Transforming Employer-Sponsored Health Plans
Episode 543

Lester Morales, CEO at Next Impact

Transforming Employer-Sponsored Health Plans

In this episode, we interview Lester Morales, CEO, and founder of Next Impact, and hear his insights on misaligned incentives, reimbursements, saving money in healthcare, and more. He shares touching personal stories to help illustrate his point. Listen to how his company is revolutionizing our viewpoint on healthcare!

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Transforming Employer-Sponsored Health Plans

Episode 543

About Lester Moralez

He is a true consultant in the Human Capital and Employee Benefits Arena and currently serves as CEO of Next Impact LLC, focused on innovation and changing the status quo.

Before he founded Next Impact, he co-founded in SELA of Benefits Administration company focused on helping advisors support their clients with ACA compliance. Prior to becoming an entrepreneur, Lester served nearly three years as executive vice president and chief growth officer for Willis’s Human Capital Practice, one of the world’s largest insurance brokerages. In this role, Lester led over 200 producers, consultants, and 40 plus offices as part of a three hundred and fifty million dollar practice.

Lester was consistently among the top five consultants nationally. Between those assignments, Lester served as national vice president of Sales for Health Start, a leading provider of worksite clinics and disease management services. Lester is a thought leader in the benefits space.

 

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Intro:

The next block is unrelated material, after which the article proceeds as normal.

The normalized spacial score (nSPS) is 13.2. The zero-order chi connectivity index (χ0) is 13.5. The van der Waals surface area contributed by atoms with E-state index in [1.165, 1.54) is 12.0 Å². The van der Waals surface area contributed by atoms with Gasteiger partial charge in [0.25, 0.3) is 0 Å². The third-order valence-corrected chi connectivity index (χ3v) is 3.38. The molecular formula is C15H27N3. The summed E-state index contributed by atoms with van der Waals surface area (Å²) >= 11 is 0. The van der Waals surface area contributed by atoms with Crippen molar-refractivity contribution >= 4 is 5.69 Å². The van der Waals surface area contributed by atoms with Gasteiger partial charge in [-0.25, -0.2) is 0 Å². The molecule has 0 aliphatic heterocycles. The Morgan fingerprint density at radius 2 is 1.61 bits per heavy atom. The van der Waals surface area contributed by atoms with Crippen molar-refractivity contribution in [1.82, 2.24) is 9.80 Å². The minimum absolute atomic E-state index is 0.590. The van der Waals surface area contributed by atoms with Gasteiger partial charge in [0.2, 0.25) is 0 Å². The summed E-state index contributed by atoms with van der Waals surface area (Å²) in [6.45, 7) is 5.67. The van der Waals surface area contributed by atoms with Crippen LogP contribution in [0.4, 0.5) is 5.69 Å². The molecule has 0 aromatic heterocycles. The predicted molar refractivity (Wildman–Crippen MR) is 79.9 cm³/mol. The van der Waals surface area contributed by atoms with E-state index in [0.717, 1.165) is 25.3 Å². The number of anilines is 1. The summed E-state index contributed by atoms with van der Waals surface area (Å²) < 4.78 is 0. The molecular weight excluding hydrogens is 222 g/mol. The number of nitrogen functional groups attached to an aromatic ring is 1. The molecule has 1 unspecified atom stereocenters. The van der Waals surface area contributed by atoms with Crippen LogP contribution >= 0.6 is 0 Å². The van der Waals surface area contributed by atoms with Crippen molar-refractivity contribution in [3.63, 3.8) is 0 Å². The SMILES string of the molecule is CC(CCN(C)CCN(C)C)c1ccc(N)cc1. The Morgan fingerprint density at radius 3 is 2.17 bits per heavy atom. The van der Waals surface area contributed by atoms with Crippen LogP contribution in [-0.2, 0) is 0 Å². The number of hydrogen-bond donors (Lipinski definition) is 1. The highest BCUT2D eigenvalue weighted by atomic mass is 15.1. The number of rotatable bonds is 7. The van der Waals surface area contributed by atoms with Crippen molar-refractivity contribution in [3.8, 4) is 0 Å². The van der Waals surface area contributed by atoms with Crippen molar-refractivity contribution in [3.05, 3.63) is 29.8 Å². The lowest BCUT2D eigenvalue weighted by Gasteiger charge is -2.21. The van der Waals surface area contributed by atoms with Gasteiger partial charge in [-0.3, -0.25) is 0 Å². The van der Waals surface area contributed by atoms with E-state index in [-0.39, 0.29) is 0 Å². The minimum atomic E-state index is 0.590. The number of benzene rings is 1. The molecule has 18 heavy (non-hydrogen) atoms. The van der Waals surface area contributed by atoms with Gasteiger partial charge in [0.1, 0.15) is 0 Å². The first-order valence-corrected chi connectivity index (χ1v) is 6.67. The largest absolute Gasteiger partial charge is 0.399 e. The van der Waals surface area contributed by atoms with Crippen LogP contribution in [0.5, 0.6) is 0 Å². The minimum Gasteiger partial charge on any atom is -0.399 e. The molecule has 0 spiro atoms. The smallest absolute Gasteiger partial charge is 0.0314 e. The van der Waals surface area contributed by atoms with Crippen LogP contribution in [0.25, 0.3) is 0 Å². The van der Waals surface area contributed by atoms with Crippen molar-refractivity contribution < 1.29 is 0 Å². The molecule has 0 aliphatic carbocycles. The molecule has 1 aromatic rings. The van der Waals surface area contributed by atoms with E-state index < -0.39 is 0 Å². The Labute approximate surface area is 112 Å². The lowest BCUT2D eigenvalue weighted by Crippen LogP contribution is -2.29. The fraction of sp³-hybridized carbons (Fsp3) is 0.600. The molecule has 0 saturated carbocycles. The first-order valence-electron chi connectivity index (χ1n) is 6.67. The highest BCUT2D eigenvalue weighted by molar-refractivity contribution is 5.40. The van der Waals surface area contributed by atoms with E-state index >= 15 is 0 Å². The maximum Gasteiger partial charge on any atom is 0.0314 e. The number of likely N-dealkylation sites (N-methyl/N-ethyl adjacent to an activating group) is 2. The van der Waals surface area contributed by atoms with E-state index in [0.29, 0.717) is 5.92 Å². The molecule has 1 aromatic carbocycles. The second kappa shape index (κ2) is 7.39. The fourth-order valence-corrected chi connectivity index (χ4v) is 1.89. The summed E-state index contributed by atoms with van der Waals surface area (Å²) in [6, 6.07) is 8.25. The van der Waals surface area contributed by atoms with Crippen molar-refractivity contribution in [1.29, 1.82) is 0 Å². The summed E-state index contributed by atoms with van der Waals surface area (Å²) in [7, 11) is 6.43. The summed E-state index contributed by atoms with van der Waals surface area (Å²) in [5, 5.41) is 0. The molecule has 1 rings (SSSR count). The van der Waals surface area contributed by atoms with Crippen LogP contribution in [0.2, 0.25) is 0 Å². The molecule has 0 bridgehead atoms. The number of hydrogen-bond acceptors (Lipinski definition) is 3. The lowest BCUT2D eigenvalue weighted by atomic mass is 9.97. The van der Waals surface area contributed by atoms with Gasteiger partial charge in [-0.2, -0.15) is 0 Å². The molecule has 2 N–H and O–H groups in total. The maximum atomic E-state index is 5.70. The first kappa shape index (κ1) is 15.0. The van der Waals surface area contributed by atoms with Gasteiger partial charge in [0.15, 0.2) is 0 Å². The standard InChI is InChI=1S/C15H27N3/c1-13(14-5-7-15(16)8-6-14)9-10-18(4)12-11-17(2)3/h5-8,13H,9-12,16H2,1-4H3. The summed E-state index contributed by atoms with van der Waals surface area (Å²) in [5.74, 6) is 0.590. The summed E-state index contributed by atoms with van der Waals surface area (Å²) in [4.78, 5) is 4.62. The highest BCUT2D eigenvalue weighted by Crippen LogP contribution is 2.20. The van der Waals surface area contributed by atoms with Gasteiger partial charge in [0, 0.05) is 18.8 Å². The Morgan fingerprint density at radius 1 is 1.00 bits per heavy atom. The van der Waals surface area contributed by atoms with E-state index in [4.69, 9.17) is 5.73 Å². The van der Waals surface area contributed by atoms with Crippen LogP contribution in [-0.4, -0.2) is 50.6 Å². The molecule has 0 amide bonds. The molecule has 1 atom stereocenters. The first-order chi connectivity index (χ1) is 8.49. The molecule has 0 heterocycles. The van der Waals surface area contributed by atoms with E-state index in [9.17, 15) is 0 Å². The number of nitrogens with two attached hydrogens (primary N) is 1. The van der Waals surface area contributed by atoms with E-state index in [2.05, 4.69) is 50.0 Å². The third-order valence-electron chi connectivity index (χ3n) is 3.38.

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Saul Marquez:
Welcome back to the Outcomes Rocket, Saul Marquez’s here, and today I have the privilege of hosting Lester Morales. He is a true consultant in the Human Capital and Employee Benefits Arena and currently serves as CEO of Next Impact LLC. Focused on innovation and changing the status quo, Next Impact is a full-service employee benefits and Human Resource Marketing and consulting company committed to helping other companies grow and add value to their clients. Before he founded Next Impact, he co-founded Incela of Benefits Administration company focused on helping advisors support their clients with ACA compliance. Prior to becoming an entrepreneur, Lester served nearly three years as executive vice president and chief growth officer for Willis’s Human Capital Practice, one of the largest insurance brokerages in the world. In this role, Lester led over 200 producers, consultants and 40 plus offices as part of a three hundred and fifty million dollar practice. Well, it’s the single largest practice in North America during a previous eight year stint at Willis. Lester was consistently among the top five consultants nationally. Between those assignments, Lester served as national vice president of Sales for Health Start, a leading provider of worksite clinics and disease management services. Lesters, a thought leader in the benefits space.

And I had just the opportunity to connect with him before this. And his passion for making health care more equitable for employers and the employees is palpable. He’s he’s he’s all in. And I’m privileged to have him here on the podcast today. Lester, I’m really looking forward to our discussion.

Thank you. I appreciate. I’m happy to be here.